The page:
Military spending is supposed to be about keeping America safe. It's supposed to be tied to vital national interests. And at roughly $750 billion a year (for defense, homeland security, wars overseas, the VA, and nuclear weapons), it's a colossal chunk of money, representing nearly two-thirds of federal discretionary spending.
There's also a colossal amount of waste in defense spending, and nearly all of the major candidates currently running for commander-in-chief want more. Only Bernie Sanders has suggested, tepidly, that defense spending might be cut.
Why is this? It's because much of Pentagon spending is not about "keeping us safe." Listen to the social critic and essayist Lewis Lapham. For him, the U.S. military establishment is both "successful business enterprise and reformed church."
"It's because much of Pentagon spending is not about 'keeping us safe.'"
In his words, "How well or how poorly the combined services perform their combat missions matters less than their capacity to generate cash and to sustain the images of omnipotence. Wars, whether won or lost, and the rumors of war, whether true or false, increase the [defense] budget allocations, stimulate the economy, and add to the stockpile of fear that guarantees a steady demand for security and promotes a decent respect for authority."
Is Lapham too cynical?
It's true that the more ISIS or China or Russia are hyped as threats, the more money and authority the Pentagon gains. Not much incentive -- if any -- exists within the Pentagon to play down the threats it perceives itself as facing. Minimizing danger is not what the military is about. Nor does it seek to minimize its funding or its authoritative position within the government or across American society. Like a business, the Pentagon wants to enlarge its market share and power. Like a church, it's jealous of its authority and stocked with true believers.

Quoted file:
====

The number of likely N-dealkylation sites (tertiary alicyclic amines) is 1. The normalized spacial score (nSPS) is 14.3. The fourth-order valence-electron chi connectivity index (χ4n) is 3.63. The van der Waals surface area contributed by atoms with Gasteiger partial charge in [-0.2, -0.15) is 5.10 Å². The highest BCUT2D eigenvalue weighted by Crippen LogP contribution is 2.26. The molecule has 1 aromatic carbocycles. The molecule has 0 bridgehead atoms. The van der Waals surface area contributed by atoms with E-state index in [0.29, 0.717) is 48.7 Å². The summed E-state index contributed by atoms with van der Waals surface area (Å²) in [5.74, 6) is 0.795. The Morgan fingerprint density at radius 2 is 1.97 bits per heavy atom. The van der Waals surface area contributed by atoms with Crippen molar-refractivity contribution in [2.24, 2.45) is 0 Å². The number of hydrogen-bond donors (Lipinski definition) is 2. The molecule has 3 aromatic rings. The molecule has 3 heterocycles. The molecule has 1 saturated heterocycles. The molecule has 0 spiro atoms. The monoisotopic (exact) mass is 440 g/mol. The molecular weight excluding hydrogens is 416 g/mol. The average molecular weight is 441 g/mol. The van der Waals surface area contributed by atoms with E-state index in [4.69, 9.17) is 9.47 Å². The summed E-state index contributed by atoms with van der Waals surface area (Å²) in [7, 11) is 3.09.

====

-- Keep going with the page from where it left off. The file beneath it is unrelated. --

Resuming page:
There was a time when Americans, as well as their commander-in-chief, recognized the onerous burden of defense spending as a regressive tax on society and humanity. That time was 1953, and that commander was Dwight D. Eisenhower, the former five-star general who'd led the D-Day invasion on June 6, 1944.
This is what Ike had to say about "defense" spending:
Every gun that is made, every warship launched, every rocket fired signifies, in the final sense, a theft from those who hunger and are not fed, those who are cold and not clothed. This world in arms is not spending money alone. It is spending the sweat of its laborers, the genius of its scientists, the hopes of its children. This is not a way of life at all in any true sense. Under the cloud of threatening war, it is humanity hanging from a cross of iron.
Economists use the term "opportunity cost," and certainly massive spending on weapons and warfare is an opportunity lost for greater spending in needed areas such as education, infrastructure, environmental preservation, and alternative energies.
Keeping Ike's words in mind, Americans may yet come to recognize that major cuts in the Pentagon "tax" are in the best interests of all. Even, I daresay, the Pentagon.
A retired lieutenant colonel (USAF) and professor of history, William Astore blogs at Bracing Views.